The devil and hiza guruma

In both judo and aikido, techniques can often prove elusive.

In some instances, just when we think we have a grasp of how something works, it suddenly stops working. It feels awkward for some reason, like trying to write with your left hand (if your right handed), although everyone else, regardless of rank, can get you with it just fine. It's maddening, frustrating. You're on the verge of going down to the crossroad to make a deal with the devil just to make it work again.

In other instances, you may think you've got a pretty good handle on something, but then a red-and-white belt descends like and angel from on high and shows you a slightly different way of approaching it. Your eyes widen, you slap your forehead and think, Oooooh, yeah, why have I not been doing it like this all along?

Hiza guruma is one such technique for many people I know, not just myself. But it's also a technique that frustrates students more than any other, for some reason. In fact, many students will complain that they never felt like they had a grasp of it, however tenuous.

I can empathize. I, myself, have been fortune enough to have experienced a number of revelatory moments with hiza guruma:

Kyle Sloan sensei helped me understand that, 1) when stepping three feet on a line, don't step so deep (as everyone is wont to do), and 2) extend uke out, get his shoulders out in front of his hips. If uke's posture is upright, you can be doing everything else right to the letter, but he won't go over.

Clif Norgaard sensei helped me focus on putting uke's right shoulder over his left foot (if I'm throwing with my right leg). It's a guruma, after all, not an otoshi (shoulder over the foot on the same side). Secondly, he pointed out that my right foot can not just stop his knee, but could actually hook a little around to the far side, and sort of pull his knee inward.

Bob Rea sensei mentioned once after a clinic while playing around with Kyle Sloan (I just happened to be watching), that he liked to pull his right hand down to his navel. I wondered about that, since "pulling down" seemed to just make uke more stable. But, I realized, once he's properly extended (shoulders over past his feet), then you can start going down. Tthink of it as starting with the elbow up, look at your watch, and as uke's natural arc starts to turn him, your hand naturally goes to your navel; you left hand, remember, is also going up with uke's elbow, so the whole thing looks like you're turning him like a big steering wheel.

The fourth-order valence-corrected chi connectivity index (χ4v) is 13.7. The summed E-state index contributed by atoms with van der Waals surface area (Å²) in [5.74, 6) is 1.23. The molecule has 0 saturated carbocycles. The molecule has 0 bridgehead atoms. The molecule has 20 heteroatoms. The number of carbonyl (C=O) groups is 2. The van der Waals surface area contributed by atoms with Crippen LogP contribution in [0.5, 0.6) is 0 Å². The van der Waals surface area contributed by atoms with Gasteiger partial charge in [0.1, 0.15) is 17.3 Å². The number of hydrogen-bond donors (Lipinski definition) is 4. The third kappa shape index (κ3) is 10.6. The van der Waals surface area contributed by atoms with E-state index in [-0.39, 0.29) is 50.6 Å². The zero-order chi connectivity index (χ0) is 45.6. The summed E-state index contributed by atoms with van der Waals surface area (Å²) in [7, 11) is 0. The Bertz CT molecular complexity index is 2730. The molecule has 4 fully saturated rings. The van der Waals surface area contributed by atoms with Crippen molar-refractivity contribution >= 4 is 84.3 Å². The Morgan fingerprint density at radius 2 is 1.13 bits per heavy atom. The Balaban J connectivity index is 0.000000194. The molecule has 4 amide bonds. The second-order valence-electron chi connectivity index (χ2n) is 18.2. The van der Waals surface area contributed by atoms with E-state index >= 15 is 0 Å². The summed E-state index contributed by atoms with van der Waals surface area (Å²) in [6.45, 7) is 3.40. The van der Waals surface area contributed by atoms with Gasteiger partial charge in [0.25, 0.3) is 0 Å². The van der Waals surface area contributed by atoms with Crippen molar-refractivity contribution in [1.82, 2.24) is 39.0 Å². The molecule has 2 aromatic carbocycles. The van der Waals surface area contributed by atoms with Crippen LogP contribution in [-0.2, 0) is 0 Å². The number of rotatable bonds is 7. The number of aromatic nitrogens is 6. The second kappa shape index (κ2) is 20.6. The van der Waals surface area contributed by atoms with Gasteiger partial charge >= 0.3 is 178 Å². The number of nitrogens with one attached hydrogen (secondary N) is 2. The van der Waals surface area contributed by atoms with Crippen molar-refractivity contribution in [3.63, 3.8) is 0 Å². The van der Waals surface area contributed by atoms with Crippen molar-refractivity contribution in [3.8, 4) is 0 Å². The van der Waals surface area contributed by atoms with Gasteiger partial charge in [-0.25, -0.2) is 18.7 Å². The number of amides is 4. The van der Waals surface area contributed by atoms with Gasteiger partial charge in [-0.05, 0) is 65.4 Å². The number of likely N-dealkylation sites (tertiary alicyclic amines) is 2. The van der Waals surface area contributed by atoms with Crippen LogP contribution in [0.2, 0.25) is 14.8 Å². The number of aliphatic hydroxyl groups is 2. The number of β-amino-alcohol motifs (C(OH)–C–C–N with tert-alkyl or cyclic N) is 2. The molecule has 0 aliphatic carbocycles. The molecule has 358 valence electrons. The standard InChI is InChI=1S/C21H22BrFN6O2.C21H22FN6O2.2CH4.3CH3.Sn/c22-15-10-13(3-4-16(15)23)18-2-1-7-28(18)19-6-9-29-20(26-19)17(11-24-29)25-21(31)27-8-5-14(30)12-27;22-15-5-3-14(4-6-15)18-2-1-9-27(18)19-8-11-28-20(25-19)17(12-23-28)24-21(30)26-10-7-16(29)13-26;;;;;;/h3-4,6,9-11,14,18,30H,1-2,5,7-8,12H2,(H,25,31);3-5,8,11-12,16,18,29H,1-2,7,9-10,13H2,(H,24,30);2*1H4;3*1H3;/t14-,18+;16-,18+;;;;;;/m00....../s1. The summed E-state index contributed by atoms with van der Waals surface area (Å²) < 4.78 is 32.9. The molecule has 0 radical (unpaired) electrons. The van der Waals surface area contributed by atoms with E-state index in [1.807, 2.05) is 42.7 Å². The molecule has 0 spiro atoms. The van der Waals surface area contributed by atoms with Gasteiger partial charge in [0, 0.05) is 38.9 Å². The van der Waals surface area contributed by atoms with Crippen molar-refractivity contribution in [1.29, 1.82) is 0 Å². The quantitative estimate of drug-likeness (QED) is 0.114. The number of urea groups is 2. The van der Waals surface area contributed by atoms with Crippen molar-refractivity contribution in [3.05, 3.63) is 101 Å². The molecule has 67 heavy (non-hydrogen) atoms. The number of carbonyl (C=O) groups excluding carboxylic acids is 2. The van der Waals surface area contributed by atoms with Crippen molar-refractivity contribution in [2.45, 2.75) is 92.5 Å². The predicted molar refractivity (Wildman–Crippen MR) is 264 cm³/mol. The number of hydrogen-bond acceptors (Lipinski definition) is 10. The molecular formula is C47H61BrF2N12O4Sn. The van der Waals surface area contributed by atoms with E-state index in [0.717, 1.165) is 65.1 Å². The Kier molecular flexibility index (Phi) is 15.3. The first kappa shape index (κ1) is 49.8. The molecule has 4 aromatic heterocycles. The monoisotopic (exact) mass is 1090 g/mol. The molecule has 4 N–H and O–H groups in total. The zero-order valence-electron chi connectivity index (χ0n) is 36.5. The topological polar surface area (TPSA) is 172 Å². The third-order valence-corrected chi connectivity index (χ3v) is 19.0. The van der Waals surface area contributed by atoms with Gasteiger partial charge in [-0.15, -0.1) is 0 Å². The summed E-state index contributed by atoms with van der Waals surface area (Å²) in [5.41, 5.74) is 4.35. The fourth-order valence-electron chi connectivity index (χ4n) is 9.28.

And, most recently, Greg Ables sensei introduced me to a little drill that really made hiza work well for me. I wish I had a video of it (if there is one, I couldn't find, so let me know), because it's kind of hard to describe. Basically, I walk forward with my right foot (loading a little weight into uke's back foot). Then, I cock or pre-turn my left foot, which is still trailing behind me, rock back and load with my right foot on uke's knee. I then let uke off the hook, step once with my right, then step forward again with my left and load a little weight in uke's other back foot. I cock or pre-turn my trailing right foot, rock back and prop uke' with my left leg. Over and over...

The foot movement is something you can even do on your own, just standing around, which I admit, I will do from time to time. There's a number of budo related things I do while standing around, actually. I'm at an age where I don't care what folks think, I guess.

At any rate, this drill has made a huge difference for me. Fortunately, I'm at a high point right now with hiza, and it's clicking. It has excited me to the point that I want to share with the folks in class, but for some strange reason, it's proving more difficult for people to get the hang of than I thought.

Of course, the flame of that excitement may abruptly get snuffed sooner or later. But the nice thing is—and I don't think we can always see this—that every time something falls apart and we feel like we just don't get it, it comes back (and it will come back, if you keep at it) stronger, smoother, more refined. It may feel like you're taking one step back and one step forward just to break even, but believe me, it's more like one step back two or three steps forward.

You don't need to make any deals with the devil to make progress. The answer is simple, and pretty much the same for almost every hurdle there is to overcome:

Just keep coming to class.